Sportsmen and Conservation Protected As Missouri Bills Die
Columbus, OH –-(Ammoland.com)- As Missouri’s legislative session comes to an end, two bills that would have harmed sportsmen and the state’s conservation efforts died.
House Bill 115, introduced by Rep. Rodney Schad (R- Versailles), and Senate Bill 299, introduced by Sen. Brian Munzlinger (D- Williamstown), would have held Missouri’s Department of Conservation financially responsible for damages incurred by wild elk to a person or a person’s property.
In reality, this would set a dangerous precedent holding sportsmen and sportswomen liable to pick up the tab for damage caused by any wild animal.
Further, the bills would allow landowners to kill an unlimited number of elk by simply claiming damage to their property. Under the proposal, landowners would not have been required to provide proof of the damage or that elk were actually the cause of the purported damage. Essentially, this would have stripped the Department’s authority to manage wildlife despite already having an aggressive elk-conflict plan in place.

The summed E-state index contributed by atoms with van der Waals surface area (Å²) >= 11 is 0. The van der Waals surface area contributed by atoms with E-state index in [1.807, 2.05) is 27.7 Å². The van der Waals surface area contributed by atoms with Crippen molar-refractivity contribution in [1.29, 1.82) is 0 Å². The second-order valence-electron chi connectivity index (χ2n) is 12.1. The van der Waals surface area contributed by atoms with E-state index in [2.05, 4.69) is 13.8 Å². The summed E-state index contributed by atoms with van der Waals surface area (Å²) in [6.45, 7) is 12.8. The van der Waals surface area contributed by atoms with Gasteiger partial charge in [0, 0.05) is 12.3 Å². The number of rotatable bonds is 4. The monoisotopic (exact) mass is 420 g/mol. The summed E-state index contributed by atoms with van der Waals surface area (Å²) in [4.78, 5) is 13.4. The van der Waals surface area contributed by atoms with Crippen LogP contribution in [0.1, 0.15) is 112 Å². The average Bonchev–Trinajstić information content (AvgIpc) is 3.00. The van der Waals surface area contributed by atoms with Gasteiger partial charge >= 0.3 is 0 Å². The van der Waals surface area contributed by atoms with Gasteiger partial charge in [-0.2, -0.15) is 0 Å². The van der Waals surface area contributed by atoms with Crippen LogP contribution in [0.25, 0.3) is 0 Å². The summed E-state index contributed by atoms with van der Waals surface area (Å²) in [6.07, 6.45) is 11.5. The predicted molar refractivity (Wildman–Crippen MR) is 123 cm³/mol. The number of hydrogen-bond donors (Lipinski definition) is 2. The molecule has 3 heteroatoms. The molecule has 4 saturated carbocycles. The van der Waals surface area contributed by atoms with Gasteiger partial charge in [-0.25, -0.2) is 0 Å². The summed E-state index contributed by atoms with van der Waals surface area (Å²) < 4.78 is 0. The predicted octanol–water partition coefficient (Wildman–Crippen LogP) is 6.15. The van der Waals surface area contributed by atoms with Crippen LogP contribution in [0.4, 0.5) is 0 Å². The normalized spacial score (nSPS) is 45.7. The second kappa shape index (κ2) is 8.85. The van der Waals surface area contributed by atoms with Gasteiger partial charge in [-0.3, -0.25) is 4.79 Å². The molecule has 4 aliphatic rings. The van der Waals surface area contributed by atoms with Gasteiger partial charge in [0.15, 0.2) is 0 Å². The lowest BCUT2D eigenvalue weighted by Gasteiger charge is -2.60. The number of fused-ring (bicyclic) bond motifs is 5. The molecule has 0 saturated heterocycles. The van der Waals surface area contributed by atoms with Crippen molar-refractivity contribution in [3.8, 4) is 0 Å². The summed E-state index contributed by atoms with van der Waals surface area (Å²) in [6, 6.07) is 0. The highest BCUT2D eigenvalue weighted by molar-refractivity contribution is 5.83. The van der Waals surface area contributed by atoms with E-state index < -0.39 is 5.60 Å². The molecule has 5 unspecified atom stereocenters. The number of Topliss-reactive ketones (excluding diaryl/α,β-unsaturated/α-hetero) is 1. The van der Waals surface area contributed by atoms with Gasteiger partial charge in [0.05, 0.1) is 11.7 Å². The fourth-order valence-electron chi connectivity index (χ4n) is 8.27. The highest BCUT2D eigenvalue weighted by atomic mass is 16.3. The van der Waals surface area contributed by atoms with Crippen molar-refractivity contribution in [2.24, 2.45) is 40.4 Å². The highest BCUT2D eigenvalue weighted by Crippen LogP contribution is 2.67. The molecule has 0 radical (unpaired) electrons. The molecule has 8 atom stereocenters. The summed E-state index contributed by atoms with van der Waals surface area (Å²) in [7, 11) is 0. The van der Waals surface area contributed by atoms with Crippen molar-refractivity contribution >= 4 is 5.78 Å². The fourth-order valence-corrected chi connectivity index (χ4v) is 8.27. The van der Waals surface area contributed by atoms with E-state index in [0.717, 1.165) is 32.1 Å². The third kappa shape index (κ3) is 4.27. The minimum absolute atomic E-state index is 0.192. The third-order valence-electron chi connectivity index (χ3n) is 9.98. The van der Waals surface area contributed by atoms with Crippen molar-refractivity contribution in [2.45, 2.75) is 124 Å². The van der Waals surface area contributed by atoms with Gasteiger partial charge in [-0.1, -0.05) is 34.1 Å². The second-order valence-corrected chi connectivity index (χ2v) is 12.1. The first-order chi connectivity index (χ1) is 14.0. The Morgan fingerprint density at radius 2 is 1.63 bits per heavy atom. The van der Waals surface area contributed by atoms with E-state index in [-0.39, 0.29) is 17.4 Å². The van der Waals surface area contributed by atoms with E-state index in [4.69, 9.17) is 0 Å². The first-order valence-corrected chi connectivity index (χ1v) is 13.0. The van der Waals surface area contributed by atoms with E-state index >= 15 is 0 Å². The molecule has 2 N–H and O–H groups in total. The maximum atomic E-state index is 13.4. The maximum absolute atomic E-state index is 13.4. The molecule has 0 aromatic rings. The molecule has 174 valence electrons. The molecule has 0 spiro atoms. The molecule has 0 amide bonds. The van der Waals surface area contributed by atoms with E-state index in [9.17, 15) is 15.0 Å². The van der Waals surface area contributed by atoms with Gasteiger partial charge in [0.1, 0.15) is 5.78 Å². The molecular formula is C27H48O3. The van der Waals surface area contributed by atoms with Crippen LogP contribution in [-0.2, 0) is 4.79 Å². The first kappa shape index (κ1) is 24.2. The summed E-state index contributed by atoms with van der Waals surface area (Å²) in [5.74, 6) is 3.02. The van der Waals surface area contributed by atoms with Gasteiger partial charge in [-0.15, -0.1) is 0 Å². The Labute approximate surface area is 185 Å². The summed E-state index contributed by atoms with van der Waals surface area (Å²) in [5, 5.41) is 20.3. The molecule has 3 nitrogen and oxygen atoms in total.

“Sportsmen are already paying the freight when it comes to wildlife conservation and funding for state wildlife agencies,” said Jeremy Rine, U.S. Sportsmen’s Alliance associate director of state services. “Sportsmen can rest assured, for now, that the state’s wildlife management decisions will continue to be made by wildlife professionals. Despite this victory, sportsmen must remain on alert for this issue to come up again in the future.”
The U.S. Sportsmen's Alliance is a national association of sportsmen and sportsmen's organizations that protects the rights of hunters, anglers and trappers in the courts, legislatures, at the ballot, in Congress and through public education programs. Visit www.ussportsmen.org.